'Deadwood' Movie Begins Production With Original Cast Returning

Tell your god to ready for blood, because it's finally happening. HBO has announced the Deadwood movie has officially begun production, and the original cast is returning. There have been talks of a Deadwood movie ever since the original show went off the air in 2006. As the years ticked on, it seemed less and less likely that we'd ever return to the foul-mouth world of David Milch's anti-Western. But now, it's really happening.

I never thought this day would come, and I'm thrilled to be wrong. HBO has officially announced production on the long-awaited Deadwood movie. Creator David Milch penned the script, Daniel Minahan will helm, and almost the entire original cast is returning: Ian McShane (Al Swearengen), Timothy Olyphant (Seth Bullock), Molly Parker (Alma Ellsworth), Paula Malcomson (Trixie), John Hawkes (Sol Star), Anna Gunn (Martha Bullock), Dayton Callie (Charlie Utter), Brad Dourif (Doc Cochran), Robin Weigert ("Calamity" Jane Canary), William Sanderson (E.B. Farnum), Kim Dickens (Joanie Stubbs) and Gerald McRaney (George Hearst). The fact that Gerald McRaney's George Hearst is returning is particularly interesting – he was the main antagonist in the third season, and the season (and series) concluded with him leaving town. The film will also feature Jade Pettyjohn as a new character, Caroline.

In the Deadwood movie "the indelible characters of the series are reunited after ten years to celebrate South Dakota's statehood. Former rivalries are reignited, alliances are tested and old wounds are reopened, as all are left to navigate the inevitable changes that modernity and time have wrought."

Deadwood ran from 2004 to 2006 on HBO. While it wasn't exactly a ratings juggernaut, it received critical acclaim – and rightfully so. It's one of the best original shows HBO ever created. Created by David Milch, the series was like a filthy, dirty, violent Shakespearian Western, featuring an incredible lead performance from Ian McShane.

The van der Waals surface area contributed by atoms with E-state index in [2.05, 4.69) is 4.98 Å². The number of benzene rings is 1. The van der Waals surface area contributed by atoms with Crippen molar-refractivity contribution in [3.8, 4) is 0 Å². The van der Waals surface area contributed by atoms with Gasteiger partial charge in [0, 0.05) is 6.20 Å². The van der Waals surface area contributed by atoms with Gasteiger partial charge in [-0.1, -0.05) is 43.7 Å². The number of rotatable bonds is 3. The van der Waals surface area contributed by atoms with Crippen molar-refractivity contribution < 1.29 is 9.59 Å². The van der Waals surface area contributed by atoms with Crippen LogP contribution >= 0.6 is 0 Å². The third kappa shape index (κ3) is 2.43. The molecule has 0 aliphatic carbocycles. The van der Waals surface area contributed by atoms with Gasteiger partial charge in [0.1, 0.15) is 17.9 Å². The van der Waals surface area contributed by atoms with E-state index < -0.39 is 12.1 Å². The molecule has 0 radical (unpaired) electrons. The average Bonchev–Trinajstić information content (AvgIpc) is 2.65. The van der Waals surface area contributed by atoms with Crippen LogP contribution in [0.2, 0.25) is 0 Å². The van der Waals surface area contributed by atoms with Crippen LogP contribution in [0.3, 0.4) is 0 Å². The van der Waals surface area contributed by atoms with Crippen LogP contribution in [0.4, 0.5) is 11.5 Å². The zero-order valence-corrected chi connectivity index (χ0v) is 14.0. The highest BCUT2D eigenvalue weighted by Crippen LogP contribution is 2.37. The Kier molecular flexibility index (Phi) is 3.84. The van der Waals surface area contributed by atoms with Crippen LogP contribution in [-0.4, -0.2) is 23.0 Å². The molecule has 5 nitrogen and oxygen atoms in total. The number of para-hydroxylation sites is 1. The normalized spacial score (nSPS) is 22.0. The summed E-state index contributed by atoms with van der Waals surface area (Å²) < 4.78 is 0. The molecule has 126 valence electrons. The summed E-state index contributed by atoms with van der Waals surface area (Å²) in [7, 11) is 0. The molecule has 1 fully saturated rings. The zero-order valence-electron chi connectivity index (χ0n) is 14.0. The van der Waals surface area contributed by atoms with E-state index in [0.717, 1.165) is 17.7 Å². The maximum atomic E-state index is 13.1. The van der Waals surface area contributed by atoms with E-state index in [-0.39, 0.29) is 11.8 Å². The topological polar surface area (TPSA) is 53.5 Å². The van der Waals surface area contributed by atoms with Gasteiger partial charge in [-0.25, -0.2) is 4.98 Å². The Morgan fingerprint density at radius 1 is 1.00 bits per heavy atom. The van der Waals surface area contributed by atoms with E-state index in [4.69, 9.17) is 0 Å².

After the series was cancelled, Milch revealed he pitched HBO on two movies to wrap the series up more appropriately. HBO was into the idea, but all remained quiet on the Deadwood front for almost 10 years. Then, in 2016, HBO programming president Michael Lombardo said: "David has our commitment that we are going to do it. He pitched what he thought generally the storyline would be — and knowing David, that could change. But it's going to happen."

Even though the head of programming saying "it's going to happen" sounded pretty damn definite, the Deadwood move failed to materialize. In 2017, word broke that the film was eyeing a fall 2018 production start. But earlier this year, star Timothy Olyphant went as far as to say he doubted the film would ever happen, because it would be too hard to get the cast back together.

But now, it's really happening. There's no word on when the Deadwood movie will arrive, but for now, we can all take comfort knowing it's definitely going to arrive sometime soon.